It is said that the best life is a balanced life. In most instances this advice has proven invaluable. Yet, finding the right balance between work and life is often more difficult in practice than theory. A simple way to think about balancing your life is through managing stress. It’s why we refer to the work–life balance in terms of periods of work––which is performance related and therefore often stressful, and periods in our life where we recharge with activities that reduce stress or are stress free.
Periodic stress is productive, chronic stress kills.
While it might seem best to remove all stress from our lives, that’s not how it works. Truth is, too little stress can leave you bored and depressed, whereas too much can cause worry, anxiety, and poor health. The right amount of periodic (acute) stress, however, stimulates the brain and improves fitness and health.
Stress is our body’s biological response to threats and challenging situations. Stress stimulates your natural survival mechanism in response to danger, called the “fight or flight” response. The stress response causes an increased production of specific stress hormones – with the primary hormone being cortisol.
In the short-term, stress is beneficial. However, chronic stress may lead to unwanted health conditions including high blood pressure, a hindered immune system, and cardiovascular disease.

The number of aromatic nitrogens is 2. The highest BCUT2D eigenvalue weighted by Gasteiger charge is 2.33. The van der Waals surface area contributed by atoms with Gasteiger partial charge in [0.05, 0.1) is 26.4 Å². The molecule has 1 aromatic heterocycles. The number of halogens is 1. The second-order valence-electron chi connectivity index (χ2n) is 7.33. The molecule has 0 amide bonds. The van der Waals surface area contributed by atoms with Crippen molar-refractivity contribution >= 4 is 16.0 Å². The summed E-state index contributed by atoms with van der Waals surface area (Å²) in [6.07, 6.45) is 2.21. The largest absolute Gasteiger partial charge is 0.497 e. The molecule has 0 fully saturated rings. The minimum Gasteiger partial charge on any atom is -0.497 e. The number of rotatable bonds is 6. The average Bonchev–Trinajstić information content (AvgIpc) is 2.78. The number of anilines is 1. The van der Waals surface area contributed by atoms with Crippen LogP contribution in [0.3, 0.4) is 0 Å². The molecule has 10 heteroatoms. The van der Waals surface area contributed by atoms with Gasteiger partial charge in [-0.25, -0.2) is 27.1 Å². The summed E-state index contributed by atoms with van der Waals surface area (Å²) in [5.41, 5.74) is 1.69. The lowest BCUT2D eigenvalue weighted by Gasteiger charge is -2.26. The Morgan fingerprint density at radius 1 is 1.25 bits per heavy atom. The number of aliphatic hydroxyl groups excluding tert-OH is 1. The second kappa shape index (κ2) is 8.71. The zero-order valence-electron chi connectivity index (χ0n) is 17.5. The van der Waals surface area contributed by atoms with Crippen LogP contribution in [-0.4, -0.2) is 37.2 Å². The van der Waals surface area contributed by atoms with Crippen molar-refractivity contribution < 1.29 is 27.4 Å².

In this article, we’ll review how to harness the positive effects of stress through an active lifestyle and how to manage it in other areas so you can live your best life.
What doesn’t kill you makes you stronger
When we push (stress) ourselves to perform better at work, school, or socially, we grow. We also grow stronger from adversity. Although, too much long term chronic stress can cause irreversible damage. Here’s 8 ways to manage that.
1. Make time for productive stress
A great way to manage stress is to use it to your advantage. This is done by scheduling short periods of productive stress.
2. Intermittent exercise
It’s almost ironic that the best stress relief comes from physical stress/activity. That’s because exercise really does prompt your body to release feel-good hormones like endorphins, which can help you to feel less stressed. Researchers liken short periods of acute stress to that which was experienced by our ancestors who had to run from predators or hunt for food.
When it comes to stress relief exercise, it doesn’t have to be full blown or long workouts. In fact, short bursts of intermittent exercise are best for reducing stress.
It doesn’t take much to get the benefits of short bursts of exercise. All you need to do is break from inactivity. This can be done by getting up to walk around at work or home – even when relaxing. You may even set a timer every hour or so to do 20 jumping jacks, push-ups, or air squats. Remember, these short bursts of activity will help you perform better in your primary goal-oriented exercise regimen.
3. Structured doing
Stress can kick in when you’re feeling overwhelmed by the number of tasks that need to be done or deadlines that must be met. For many, this stress simply comes from writing out that dreaded to-do list. Research has shown that simply looking at a long list of tasks can overwhelm your brain casing it to release stress hormones.
That’s a recipe for anxiety and poor performance.